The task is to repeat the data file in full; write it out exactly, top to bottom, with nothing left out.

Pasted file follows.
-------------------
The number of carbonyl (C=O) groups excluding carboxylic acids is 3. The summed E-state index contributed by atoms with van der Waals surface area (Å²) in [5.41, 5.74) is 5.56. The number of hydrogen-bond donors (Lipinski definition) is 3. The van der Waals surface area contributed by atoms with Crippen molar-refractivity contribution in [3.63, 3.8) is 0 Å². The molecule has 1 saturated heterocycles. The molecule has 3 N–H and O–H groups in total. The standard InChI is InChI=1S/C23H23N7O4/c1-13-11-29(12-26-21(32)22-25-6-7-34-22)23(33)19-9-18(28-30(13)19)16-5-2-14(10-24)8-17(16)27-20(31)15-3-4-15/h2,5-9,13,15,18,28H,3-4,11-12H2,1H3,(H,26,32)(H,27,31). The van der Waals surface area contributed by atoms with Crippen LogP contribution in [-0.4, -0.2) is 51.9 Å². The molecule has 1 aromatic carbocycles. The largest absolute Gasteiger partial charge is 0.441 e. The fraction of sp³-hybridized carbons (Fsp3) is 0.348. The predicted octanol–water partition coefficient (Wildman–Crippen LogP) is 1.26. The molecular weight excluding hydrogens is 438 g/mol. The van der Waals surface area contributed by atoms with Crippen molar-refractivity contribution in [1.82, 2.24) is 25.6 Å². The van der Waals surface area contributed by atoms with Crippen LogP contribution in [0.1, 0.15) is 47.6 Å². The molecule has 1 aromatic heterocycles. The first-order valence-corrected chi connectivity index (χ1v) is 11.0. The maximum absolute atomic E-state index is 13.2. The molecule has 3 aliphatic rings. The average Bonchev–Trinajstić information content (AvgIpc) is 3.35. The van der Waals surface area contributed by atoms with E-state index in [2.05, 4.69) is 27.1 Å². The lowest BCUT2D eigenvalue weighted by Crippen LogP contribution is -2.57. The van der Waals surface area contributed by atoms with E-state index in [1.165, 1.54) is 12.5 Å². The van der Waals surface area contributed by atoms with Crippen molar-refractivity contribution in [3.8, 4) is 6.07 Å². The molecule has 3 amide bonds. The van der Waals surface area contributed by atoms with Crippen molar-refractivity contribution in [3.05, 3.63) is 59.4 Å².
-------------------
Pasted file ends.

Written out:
The number of carbonyl (C=O) groups excluding carboxylic acids is 3. The summed E-state index contributed by atoms with van der Waals surface area (Å²) in [5.41, 5.74) is 5.56. The number of hydrogen-bond donors (Lipinski definition) is 3. The van der Waals surface area contributed by atoms with Crippen molar-refractivity contribution in [3.63, 3.8) is 0 Å². The molecule has 1 saturated heterocycles. The molecule has 3 N–H and O–H groups in total. The standard InChI is InChI=1S/C23H23N7O4/c1-13-11-29(12-26-21(32)22-25-6-7-34-22)23(33)19-9-18(28-30(13)19)16-5-2-14(10-24)8-17(16)27-20(31)15-3-4-15/h2,5-9,13,15,18,28H,3-4,11-12H2,1H3,(H,26,32)(H,27,31). The van der Waals surface area contributed by atoms with Crippen LogP contribution in [-0.4, -0.2) is 51.9 Å². The molecule has 1 aromatic carbocycles. The largest absolute Gasteiger partial charge is 0.441 e. The fraction of sp³-hybridized carbons (Fsp3) is 0.348. The predicted octanol–water partition coefficient (Wildman–Crippen LogP) is 1.26. The molecular weight excluding hydrogens is 438 g/mol. The van der Waals surface area contributed by atoms with Crippen molar-refractivity contribution in [1.82, 2.24) is 25.6 Å². The van der Waals surface area contributed by atoms with Crippen LogP contribution in [0.1, 0.15) is 47.6 Å². The molecule has 1 aromatic heterocycles. The first-order valence-corrected chi connectivity index (χ1v) is 11.0. The maximum absolute atomic E-state index is 13.2. The molecule has 3 aliphatic rings. The average Bonchev–Trinajstić information content (AvgIpc) is 3.35. The van der Waals surface area contributed by atoms with E-state index in [2.05, 4.69) is 27.1 Å². The lowest BCUT2D eigenvalue weighted by Crippen LogP contribution is -2.57. The van der Waals surface area contributed by atoms with E-state index in [1.165, 1.54) is 12.5 Å². The van der Waals surface area contributed by atoms with Crippen molar-refractivity contribution in [3.8, 4) is 6.07 Å². The molecule has 3 amide bonds. The van der Waals surface area contributed by atoms with Crippen molar-refractivity contribution in [3.05, 3.63) is 59.4 Å².